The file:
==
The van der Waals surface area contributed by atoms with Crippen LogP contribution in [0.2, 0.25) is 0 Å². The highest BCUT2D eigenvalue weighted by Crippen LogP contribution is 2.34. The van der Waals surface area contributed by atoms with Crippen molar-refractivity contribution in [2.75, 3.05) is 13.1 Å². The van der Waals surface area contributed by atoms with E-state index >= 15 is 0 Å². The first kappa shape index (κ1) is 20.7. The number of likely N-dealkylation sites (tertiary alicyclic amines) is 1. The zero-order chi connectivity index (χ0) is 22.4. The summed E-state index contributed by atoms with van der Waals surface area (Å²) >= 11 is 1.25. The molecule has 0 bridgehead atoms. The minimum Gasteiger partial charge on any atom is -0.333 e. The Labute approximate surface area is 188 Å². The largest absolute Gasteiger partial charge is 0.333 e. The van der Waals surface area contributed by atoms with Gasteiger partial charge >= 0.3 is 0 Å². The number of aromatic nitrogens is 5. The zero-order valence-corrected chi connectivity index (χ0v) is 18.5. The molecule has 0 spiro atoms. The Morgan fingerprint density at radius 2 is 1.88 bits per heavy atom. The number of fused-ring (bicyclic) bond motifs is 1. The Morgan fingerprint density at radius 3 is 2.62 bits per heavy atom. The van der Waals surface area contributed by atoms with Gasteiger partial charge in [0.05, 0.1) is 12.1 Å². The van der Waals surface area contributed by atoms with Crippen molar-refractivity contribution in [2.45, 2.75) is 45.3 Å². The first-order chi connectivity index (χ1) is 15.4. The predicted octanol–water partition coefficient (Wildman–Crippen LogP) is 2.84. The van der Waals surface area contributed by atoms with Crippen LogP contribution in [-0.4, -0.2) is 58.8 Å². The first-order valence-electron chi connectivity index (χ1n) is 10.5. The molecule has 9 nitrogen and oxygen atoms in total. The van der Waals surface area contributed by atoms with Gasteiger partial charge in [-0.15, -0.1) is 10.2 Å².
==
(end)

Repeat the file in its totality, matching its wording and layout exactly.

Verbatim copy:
The van der Waals surface area contributed by atoms with Crippen LogP contribution in [0.2, 0.25) is 0 Å². The highest BCUT2D eigenvalue weighted by Crippen LogP contribution is 2.34. The van der Waals surface area contributed by atoms with Crippen molar-refractivity contribution in [2.75, 3.05) is 13.1 Å². The van der Waals surface area contributed by atoms with E-state index >= 15 is 0 Å². The first kappa shape index (κ1) is 20.7. The number of likely N-dealkylation sites (tertiary alicyclic amines) is 1. The zero-order chi connectivity index (χ0) is 22.4. The summed E-state index contributed by atoms with van der Waals surface area (Å²) >= 11 is 1.25. The molecule has 0 bridgehead atoms. The minimum Gasteiger partial charge on any atom is -0.333 e. The Labute approximate surface area is 188 Å². The largest absolute Gasteiger partial charge is 0.333 e. The van der Waals surface area contributed by atoms with Gasteiger partial charge >= 0.3 is 0 Å². The number of aromatic nitrogens is 5. The zero-order valence-corrected chi connectivity index (χ0v) is 18.5. The molecule has 0 spiro atoms. The Morgan fingerprint density at radius 2 is 1.88 bits per heavy atom. The number of fused-ring (bicyclic) bond motifs is 1. The Morgan fingerprint density at radius 3 is 2.62 bits per heavy atom. The van der Waals surface area contributed by atoms with Gasteiger partial charge in [0.05, 0.1) is 12.1 Å². The van der Waals surface area contributed by atoms with Crippen molar-refractivity contribution in [2.45, 2.75) is 45.3 Å². The first-order chi connectivity index (χ1) is 15.4. The predicted octanol–water partition coefficient (Wildman–Crippen LogP) is 2.84. The van der Waals surface area contributed by atoms with Crippen LogP contribution in [-0.4, -0.2) is 58.8 Å². The first-order valence-electron chi connectivity index (χ1n) is 10.5. The molecule has 9 nitrogen and oxygen atoms in total. The van der Waals surface area contributed by atoms with Gasteiger partial charge in [-0.15, -0.1) is 10.2 Å².